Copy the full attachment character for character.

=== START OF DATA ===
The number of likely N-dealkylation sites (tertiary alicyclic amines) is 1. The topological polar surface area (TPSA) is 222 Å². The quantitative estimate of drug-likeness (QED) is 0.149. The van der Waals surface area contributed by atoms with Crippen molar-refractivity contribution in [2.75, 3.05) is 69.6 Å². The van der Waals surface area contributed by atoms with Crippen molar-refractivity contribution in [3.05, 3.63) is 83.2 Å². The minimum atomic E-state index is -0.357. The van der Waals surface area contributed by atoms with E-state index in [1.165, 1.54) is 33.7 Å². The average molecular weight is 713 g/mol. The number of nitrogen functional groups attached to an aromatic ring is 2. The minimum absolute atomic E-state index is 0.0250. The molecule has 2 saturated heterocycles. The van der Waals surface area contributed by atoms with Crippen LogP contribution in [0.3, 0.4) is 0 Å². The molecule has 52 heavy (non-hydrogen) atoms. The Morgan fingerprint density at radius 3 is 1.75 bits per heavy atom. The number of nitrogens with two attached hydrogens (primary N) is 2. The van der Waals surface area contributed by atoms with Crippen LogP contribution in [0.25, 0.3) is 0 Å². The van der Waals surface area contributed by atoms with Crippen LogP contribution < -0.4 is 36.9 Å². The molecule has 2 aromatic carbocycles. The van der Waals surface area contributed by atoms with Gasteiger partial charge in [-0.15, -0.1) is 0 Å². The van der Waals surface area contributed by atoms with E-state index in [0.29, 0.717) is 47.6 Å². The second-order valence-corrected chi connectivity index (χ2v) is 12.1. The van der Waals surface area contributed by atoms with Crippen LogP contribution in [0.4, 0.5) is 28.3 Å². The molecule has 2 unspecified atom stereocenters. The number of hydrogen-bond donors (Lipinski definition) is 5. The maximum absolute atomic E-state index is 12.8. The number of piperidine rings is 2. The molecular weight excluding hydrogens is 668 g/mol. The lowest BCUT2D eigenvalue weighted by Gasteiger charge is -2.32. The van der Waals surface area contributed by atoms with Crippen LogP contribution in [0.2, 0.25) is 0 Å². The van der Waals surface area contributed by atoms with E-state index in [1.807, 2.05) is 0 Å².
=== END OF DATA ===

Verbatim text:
The number of likely N-dealkylation sites (tertiary alicyclic amines) is 1. The topological polar surface area (TPSA) is 222 Å². The quantitative estimate of drug-likeness (QED) is 0.149. The van der Waals surface area contributed by atoms with Crippen molar-refractivity contribution in [2.75, 3.05) is 69.6 Å². The van der Waals surface area contributed by atoms with Crippen molar-refractivity contribution in [3.05, 3.63) is 83.2 Å². The minimum atomic E-state index is -0.357. The van der Waals surface area contributed by atoms with E-state index in [1.165, 1.54) is 33.7 Å². The average molecular weight is 713 g/mol. The number of nitrogen functional groups attached to an aromatic ring is 2. The minimum absolute atomic E-state index is 0.0250. The molecule has 2 saturated heterocycles. The van der Waals surface area contributed by atoms with Crippen LogP contribution in [0.3, 0.4) is 0 Å². The molecule has 52 heavy (non-hydrogen) atoms. The Morgan fingerprint density at radius 3 is 1.75 bits per heavy atom. The number of nitrogens with two attached hydrogens (primary N) is 2. The van der Waals surface area contributed by atoms with Crippen LogP contribution in [0.25, 0.3) is 0 Å². The van der Waals surface area contributed by atoms with Crippen LogP contribution < -0.4 is 36.9 Å². The molecule has 2 aromatic carbocycles. The van der Waals surface area contributed by atoms with Gasteiger partial charge in [-0.15, -0.1) is 0 Å². The van der Waals surface area contributed by atoms with E-state index in [0.29, 0.717) is 47.6 Å². The second-order valence-corrected chi connectivity index (χ2v) is 12.1. The van der Waals surface area contributed by atoms with Crippen LogP contribution in [0.4, 0.5) is 28.3 Å². The molecule has 2 unspecified atom stereocenters. The number of hydrogen-bond donors (Lipinski definition) is 5. The maximum absolute atomic E-state index is 12.8. The number of piperidine rings is 2. The molecular weight excluding hydrogens is 668 g/mol. The lowest BCUT2D eigenvalue weighted by Gasteiger charge is -2.32. The van der Waals surface area contributed by atoms with Crippen LogP contribution in [0.2, 0.25) is 0 Å². The van der Waals surface area contributed by atoms with E-state index in [1.807, 2.05) is 0 Å².